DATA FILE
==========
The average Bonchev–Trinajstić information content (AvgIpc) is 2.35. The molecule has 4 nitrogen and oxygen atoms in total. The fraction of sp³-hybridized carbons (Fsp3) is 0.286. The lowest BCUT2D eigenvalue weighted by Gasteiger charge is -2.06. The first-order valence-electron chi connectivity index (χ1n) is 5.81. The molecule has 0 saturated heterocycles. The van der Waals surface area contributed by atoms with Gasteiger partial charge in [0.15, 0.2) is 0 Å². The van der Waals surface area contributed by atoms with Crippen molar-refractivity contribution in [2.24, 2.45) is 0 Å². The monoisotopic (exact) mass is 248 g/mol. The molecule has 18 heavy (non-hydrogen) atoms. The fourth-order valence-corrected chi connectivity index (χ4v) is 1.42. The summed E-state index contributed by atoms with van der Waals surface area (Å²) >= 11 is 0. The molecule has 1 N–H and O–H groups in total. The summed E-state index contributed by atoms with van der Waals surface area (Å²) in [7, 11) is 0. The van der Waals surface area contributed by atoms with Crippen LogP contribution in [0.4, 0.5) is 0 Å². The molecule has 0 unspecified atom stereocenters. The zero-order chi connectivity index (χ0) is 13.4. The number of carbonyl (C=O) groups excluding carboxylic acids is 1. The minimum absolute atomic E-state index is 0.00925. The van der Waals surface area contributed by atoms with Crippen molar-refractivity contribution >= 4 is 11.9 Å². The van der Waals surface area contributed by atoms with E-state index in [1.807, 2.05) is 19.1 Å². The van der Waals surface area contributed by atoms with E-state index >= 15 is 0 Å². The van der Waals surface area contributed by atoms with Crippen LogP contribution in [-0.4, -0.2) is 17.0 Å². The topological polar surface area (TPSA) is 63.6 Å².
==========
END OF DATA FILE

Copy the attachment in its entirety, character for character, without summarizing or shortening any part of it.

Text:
The average Bonchev–Trinajstić information content (AvgIpc) is 2.35. The molecule has 4 nitrogen and oxygen atoms in total. The fraction of sp³-hybridized carbons (Fsp3) is 0.286. The lowest BCUT2D eigenvalue weighted by Gasteiger charge is -2.06. The first-order valence-electron chi connectivity index (χ1n) is 5.81. The molecule has 0 saturated heterocycles. The van der Waals surface area contributed by atoms with Gasteiger partial charge in [0.15, 0.2) is 0 Å². The van der Waals surface area contributed by atoms with Crippen molar-refractivity contribution in [2.24, 2.45) is 0 Å². The monoisotopic (exact) mass is 248 g/mol. The molecule has 18 heavy (non-hydrogen) atoms. The fourth-order valence-corrected chi connectivity index (χ4v) is 1.42. The summed E-state index contributed by atoms with van der Waals surface area (Å²) >= 11 is 0. The molecule has 1 N–H and O–H groups in total. The summed E-state index contributed by atoms with van der Waals surface area (Å²) in [7, 11) is 0. The van der Waals surface area contributed by atoms with Crippen LogP contribution in [0.4, 0.5) is 0 Å². The molecule has 0 unspecified atom stereocenters. The zero-order chi connectivity index (χ0) is 13.4. The number of carbonyl (C=O) groups excluding carboxylic acids is 1. The minimum absolute atomic E-state index is 0.00925. The van der Waals surface area contributed by atoms with Crippen molar-refractivity contribution >= 4 is 11.9 Å². The van der Waals surface area contributed by atoms with E-state index in [1.807, 2.05) is 19.1 Å². The van der Waals surface area contributed by atoms with E-state index >= 15 is 0 Å². The van der Waals surface area contributed by atoms with Crippen LogP contribution in [-0.4, -0.2) is 17.0 Å². The topological polar surface area (TPSA) is 63.6 Å².